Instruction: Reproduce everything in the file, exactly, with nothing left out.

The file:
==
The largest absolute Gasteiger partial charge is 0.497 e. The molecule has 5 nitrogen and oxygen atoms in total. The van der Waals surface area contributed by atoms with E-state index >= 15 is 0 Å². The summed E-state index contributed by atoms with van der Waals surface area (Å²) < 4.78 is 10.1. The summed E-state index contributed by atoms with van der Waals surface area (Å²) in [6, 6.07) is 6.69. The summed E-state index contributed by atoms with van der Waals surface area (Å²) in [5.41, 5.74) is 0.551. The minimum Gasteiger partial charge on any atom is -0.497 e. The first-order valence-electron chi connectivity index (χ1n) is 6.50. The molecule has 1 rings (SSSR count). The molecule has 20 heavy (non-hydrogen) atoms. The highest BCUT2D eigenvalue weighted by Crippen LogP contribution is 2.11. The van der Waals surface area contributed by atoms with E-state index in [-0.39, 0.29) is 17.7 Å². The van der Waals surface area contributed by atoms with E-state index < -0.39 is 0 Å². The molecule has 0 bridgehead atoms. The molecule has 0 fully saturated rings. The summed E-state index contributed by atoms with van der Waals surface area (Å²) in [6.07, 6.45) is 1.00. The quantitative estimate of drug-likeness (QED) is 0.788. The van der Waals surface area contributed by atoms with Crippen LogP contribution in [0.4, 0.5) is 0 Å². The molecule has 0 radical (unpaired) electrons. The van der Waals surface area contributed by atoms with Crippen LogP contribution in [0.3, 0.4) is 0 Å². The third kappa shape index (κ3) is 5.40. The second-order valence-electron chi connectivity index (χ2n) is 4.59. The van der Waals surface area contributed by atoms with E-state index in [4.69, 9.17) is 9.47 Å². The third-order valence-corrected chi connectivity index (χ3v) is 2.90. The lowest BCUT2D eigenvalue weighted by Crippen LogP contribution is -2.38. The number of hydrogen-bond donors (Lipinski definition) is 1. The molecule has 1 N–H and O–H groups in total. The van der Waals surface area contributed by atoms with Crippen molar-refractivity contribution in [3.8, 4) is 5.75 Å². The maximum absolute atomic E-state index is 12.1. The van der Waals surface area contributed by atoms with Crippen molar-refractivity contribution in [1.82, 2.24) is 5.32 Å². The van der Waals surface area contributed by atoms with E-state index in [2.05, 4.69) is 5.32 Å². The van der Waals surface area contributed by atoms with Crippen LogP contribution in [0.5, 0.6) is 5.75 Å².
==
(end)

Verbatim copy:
The largest absolute Gasteiger partial charge is 0.497 e. The molecule has 5 nitrogen and oxygen atoms in total. The van der Waals surface area contributed by atoms with E-state index >= 15 is 0 Å². The summed E-state index contributed by atoms with van der Waals surface area (Å²) < 4.78 is 10.1. The summed E-state index contributed by atoms with van der Waals surface area (Å²) in [6, 6.07) is 6.69. The summed E-state index contributed by atoms with van der Waals surface area (Å²) in [5.41, 5.74) is 0.551. The minimum Gasteiger partial charge on any atom is -0.497 e. The first-order valence-electron chi connectivity index (χ1n) is 6.50. The molecule has 1 rings (SSSR count). The molecule has 20 heavy (non-hydrogen) atoms. The highest BCUT2D eigenvalue weighted by Crippen LogP contribution is 2.11. The van der Waals surface area contributed by atoms with E-state index in [-0.39, 0.29) is 17.7 Å². The van der Waals surface area contributed by atoms with E-state index < -0.39 is 0 Å². The molecule has 0 bridgehead atoms. The molecule has 0 fully saturated rings. The summed E-state index contributed by atoms with van der Waals surface area (Å²) in [6.07, 6.45) is 1.00. The quantitative estimate of drug-likeness (QED) is 0.788. The van der Waals surface area contributed by atoms with Crippen LogP contribution in [0.4, 0.5) is 0 Å². The molecule has 0 radical (unpaired) electrons. The van der Waals surface area contributed by atoms with Crippen LogP contribution in [0.3, 0.4) is 0 Å². The third kappa shape index (κ3) is 5.40. The second-order valence-electron chi connectivity index (χ2n) is 4.59. The van der Waals surface area contributed by atoms with E-state index in [4.69, 9.17) is 9.47 Å². The third-order valence-corrected chi connectivity index (χ3v) is 2.90. The lowest BCUT2D eigenvalue weighted by Crippen LogP contribution is -2.38. The number of hydrogen-bond donors (Lipinski definition) is 1. The molecule has 1 N–H and O–H groups in total. The van der Waals surface area contributed by atoms with Crippen molar-refractivity contribution in [3.8, 4) is 5.75 Å². The maximum absolute atomic E-state index is 12.1. The van der Waals surface area contributed by atoms with Crippen molar-refractivity contribution in [1.82, 2.24) is 5.32 Å². The van der Waals surface area contributed by atoms with E-state index in [2.05, 4.69) is 5.32 Å². The van der Waals surface area contributed by atoms with Crippen LogP contribution in [0.5, 0.6) is 5.75 Å².